Do you consider "not being able to compose a song on your accoustic instrument" a big shame?

Discussion in 'Education' started by foster911, Feb 16, 2017.


Do you consider "not being able to compose a song on your accoustic instrument" a big shame?

  1. Yes!

  2. No!

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  1. 23322332

    23322332 Producer

    Nov 14, 2011
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    Pretty naive view.
    We have shit music, because the contemporary composers/lyricist are mostly talentless/lazy, not because they have to make formula based music.
    When your income comes from your patron or your publisher, you focus on getting the most out of your melodies.
    A symphony would earn you more in the past, when people that wanted your music had to actually buy the whole piece.
    If you were a composer of songs in the pre-recording era, you would be gaining almost nothing from your talent compared to the composers working in the more "serious" genres.
    Now is the reverse situation.
  2. jayxflash

    jayxflash Guest

    Naive is when one only takes into account a small period in human's music history without question how/why was before and after.

    You "like" a piece of music when your brain releases dopamine. As anything with our brain, contrast defines the threshold between "meh" and "wow". No musical piece is good in absulote terms. Bring a tribe to a orchestra concert and they will freak out. Play a single drum to the same tribe (or whatever they are used to) and they would dance and enjoy. Music is good only in a context. And that context is the formula, which changed over thousands of years in relationship with human culture, available instruments and listening habits and coutless other aspects.

    When only flute existed, people listening then a simple flute song would experience the same pleasure as you are experiencing now when listening your absolute favourite music part. When you hear thay simple flute song you will say "meh". Which one is better, a crappy flute song or your favourite song?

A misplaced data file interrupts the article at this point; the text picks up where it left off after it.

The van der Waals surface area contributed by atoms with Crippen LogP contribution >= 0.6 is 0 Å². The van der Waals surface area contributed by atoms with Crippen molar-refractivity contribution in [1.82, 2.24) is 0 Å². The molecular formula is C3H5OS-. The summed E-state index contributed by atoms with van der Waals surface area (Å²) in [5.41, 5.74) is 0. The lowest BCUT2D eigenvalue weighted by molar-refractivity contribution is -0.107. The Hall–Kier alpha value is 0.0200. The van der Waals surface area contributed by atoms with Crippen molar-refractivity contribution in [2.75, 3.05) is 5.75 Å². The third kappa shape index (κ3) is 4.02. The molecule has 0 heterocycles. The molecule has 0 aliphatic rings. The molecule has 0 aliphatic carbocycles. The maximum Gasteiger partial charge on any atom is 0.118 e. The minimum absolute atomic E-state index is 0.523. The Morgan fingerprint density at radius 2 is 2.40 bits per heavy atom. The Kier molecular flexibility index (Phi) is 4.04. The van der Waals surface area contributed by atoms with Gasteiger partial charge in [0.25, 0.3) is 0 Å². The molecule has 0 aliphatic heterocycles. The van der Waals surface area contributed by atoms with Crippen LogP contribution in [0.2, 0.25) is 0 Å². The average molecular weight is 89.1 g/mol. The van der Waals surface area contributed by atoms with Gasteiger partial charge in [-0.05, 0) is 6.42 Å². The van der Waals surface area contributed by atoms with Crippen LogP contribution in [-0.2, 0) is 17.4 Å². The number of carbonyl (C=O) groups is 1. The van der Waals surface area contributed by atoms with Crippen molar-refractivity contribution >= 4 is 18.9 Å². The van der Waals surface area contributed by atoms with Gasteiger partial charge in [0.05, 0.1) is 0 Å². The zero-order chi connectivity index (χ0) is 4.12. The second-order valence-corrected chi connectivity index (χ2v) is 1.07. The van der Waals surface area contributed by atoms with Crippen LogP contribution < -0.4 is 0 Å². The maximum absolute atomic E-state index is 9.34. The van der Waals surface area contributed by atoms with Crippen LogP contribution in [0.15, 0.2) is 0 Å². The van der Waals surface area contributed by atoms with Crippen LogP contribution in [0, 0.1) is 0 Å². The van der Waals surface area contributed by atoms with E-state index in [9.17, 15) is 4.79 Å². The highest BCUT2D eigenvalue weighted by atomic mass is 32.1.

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  3. mrpsanter

    mrpsanter Rock Star

    Mar 28, 2014
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    I found the question of this poll a bit funny because 1st of all I don't currently have any acoustic instrument at my disposal and even if I had one, I don't have any theory background.

    For me, music is a great hobby just like photography for example and the most important point is to enjoy myself and have fun.

    Life is just too short to waste it and be ashamed of anything in front of anyone.
  4. Backtired

    Backtired Rock Star

    Jan 15, 2016
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  5. stevitch

    stevitch Audiosexual

    Aug 27, 2014
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    The phrase ". . . a big shame" is pretty loaded; kind of prescribes the level of drama in the discussion.

    Is it to be considered "a big shame" if one
    • owns a car but is uninterested in knowing how to repair it, oneself?
    • visits a foreign country and not have any interest in learning any of the langage spoken there?
    • drives one's car to the store five blocks away just to buy a gallon of milk, rather than just walking there and back?
    • reads the Cliff's Notes version of a classic work of literature, to be superficially conversant in it, rather than to read the original work and appreciate its scope and nuances?

    Knowing how to compose music in three-dimensional space/time is valuable for – what reasons or purposes? If that question doesn't answer itself, then one should try it, and see for oneself.
  6. foster911

    foster911 Audiosexual

    Feb 25, 2015
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    Thanks for all your honesty!:bow:
  7. Rasputin

    Rasputin Platinum Record

    Jun 29, 2012
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    In general, yes.

    It is my belief that composition is more important than timbre or engineering. Humming a melody is a universal thing where everyone will instantly identify with a song, "oh, Jingle Bells!", whereas some movie trailer using that now trite "dubstep" style pitchbend might sound cool but is also instantly forgettable.

    That said, I agree with the notion that every aspect of audio skill has its place. People that design instruments, program patches, fix gear, etc. all have validity even if they're not writing hit songs.